“It makes a huge imprint on you,” he explains. “You’re trying to hold out hope, but you know things are very grim. You’re expecting that any phone call could be the time that they tell you that she’s just not going to make it.”

Row, Mark and their two kids.

Mark’s voice shakes when he describes the dreadful day that phone call came. There was nothing more that could be done for Row, and Mark arranged for her to come home so she could spend her final days with her family. In time, the machines keeping Row alive were turned off. “It was as awful as you can get, really,” he says.
There is a lot to do after someone dies, and Mark frequently found himself on hold in his dealings with different organisations, often hearing that same generic music he’d heard on The Alfred’s phone system. It took him right back to those desperate hours, waiting for news about Row. The music upset him so much that he often had to end the call. A year after losing Row, things weren’t getting any easier. His grief shifted and revealed new depths.
“The realisation hits that you’re faced with this life now without this person who you absolutely adored and meant the world to you. It’s a pretty difficult thing to deal with,” he says. He continued to get up each day, caring for his kids, but he felt hollowed-out and joyless. “Emotionally, it was just a really dark time.”

Amid all this, Mark continued to encounter the hold music. It was a torment. But he was hearing something else too.

“It was Row’s voice saying, ‘If you’re going to be so sad, at least do something with that,’ and I thought, okay.”

Mark Brown

Mark wrote to The Alfred, explaining what he was going through and asking if they would consider changing their hold music. He felt sure there were others in his position. He was prepared for the hospital to say they were swamped with more pressing issues. However, Mark’s email found its way to Alfred Health’s chief digital health officer, Amy McKimm, who immediately understood the profound impact hospital hold music could have on someone like Mark.
Amy was moved by Mark’s story and promised to change the hold music. She also wanted to commission an original composition that would play on The Alfred’s phones so that anybody who called would hear something comforting and beautiful. She told Mark she wanted the piece to be created in honour of Row, and she requested his help to create something that would capture her kind spirit.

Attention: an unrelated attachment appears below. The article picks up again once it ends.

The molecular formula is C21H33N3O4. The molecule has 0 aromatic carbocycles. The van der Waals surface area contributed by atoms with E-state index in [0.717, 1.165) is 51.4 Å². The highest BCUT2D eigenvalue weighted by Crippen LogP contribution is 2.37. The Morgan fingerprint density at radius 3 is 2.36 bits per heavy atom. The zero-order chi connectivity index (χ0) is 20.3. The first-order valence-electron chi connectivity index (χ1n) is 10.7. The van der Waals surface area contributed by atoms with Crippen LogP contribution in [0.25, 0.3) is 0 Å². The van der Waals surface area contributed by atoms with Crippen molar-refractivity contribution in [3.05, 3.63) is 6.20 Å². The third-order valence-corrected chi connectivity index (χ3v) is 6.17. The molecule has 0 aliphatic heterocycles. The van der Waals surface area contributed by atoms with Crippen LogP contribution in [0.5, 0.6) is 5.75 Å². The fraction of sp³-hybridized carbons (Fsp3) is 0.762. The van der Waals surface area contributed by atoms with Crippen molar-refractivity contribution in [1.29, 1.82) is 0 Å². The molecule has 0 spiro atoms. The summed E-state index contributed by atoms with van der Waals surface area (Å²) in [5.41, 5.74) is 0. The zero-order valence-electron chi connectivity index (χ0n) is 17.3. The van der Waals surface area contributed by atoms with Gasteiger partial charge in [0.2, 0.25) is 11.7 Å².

“I spent most of the phone call in tears because I thought maybe Amy’s the only person in the world who would have had the vision and the heart to say, yes we can do this,” Mark says.

A healing project

Amy got to work. Through the Alfred Foundation, she was introduced to Stephanie Exton, who introduced her to composer Jess Wells. Mark worked with Jess, telling her about Row’s kindness and the type of music she liked. Together they created a beautiful composition called A Portrait of Row.
Amy describes the emotional moment she walked into the recording studio and heard musicians playing the tribute to Row. Mark was there with tears in his eyes.

Everybody embraced the project.

“It was so uplifting to hear the musicians play the music that went beyond both Mark’s and my wildest expectations,” Amy says. “We can all hear different things in it. For me, I get a real sense of the different seasons and the cycle of life. I keep thinking that, in health, you don’t always get to create miracles, but you can always create some moments of magic and that’s what this is for me.”
The music now plays on Alfred Health’s telephone system.
For Mark, working on A Portrait of Row became an important turning point. “I could see a light from that. Even with loads of support, it’s still ultimately a long, cold, dark road you’re walking down without that person who you thought you’d be with for eternity. But to have a stranger say, ‘We can do this’ … it still gets me quite emotional.
“I play A Portrait of Row regularly and talk to Row about what’s happening in our lives and in the world. Hearing that music makes me feel closer to her. Row was very much about bringing people together and achieving great things by everyone doing their bit. She lit up our lives like a billion stars. If this song helps people have a moment of calm, it’s done its magic, and that would be Row.”

To learn more about SCAD and how you can help find a cure go to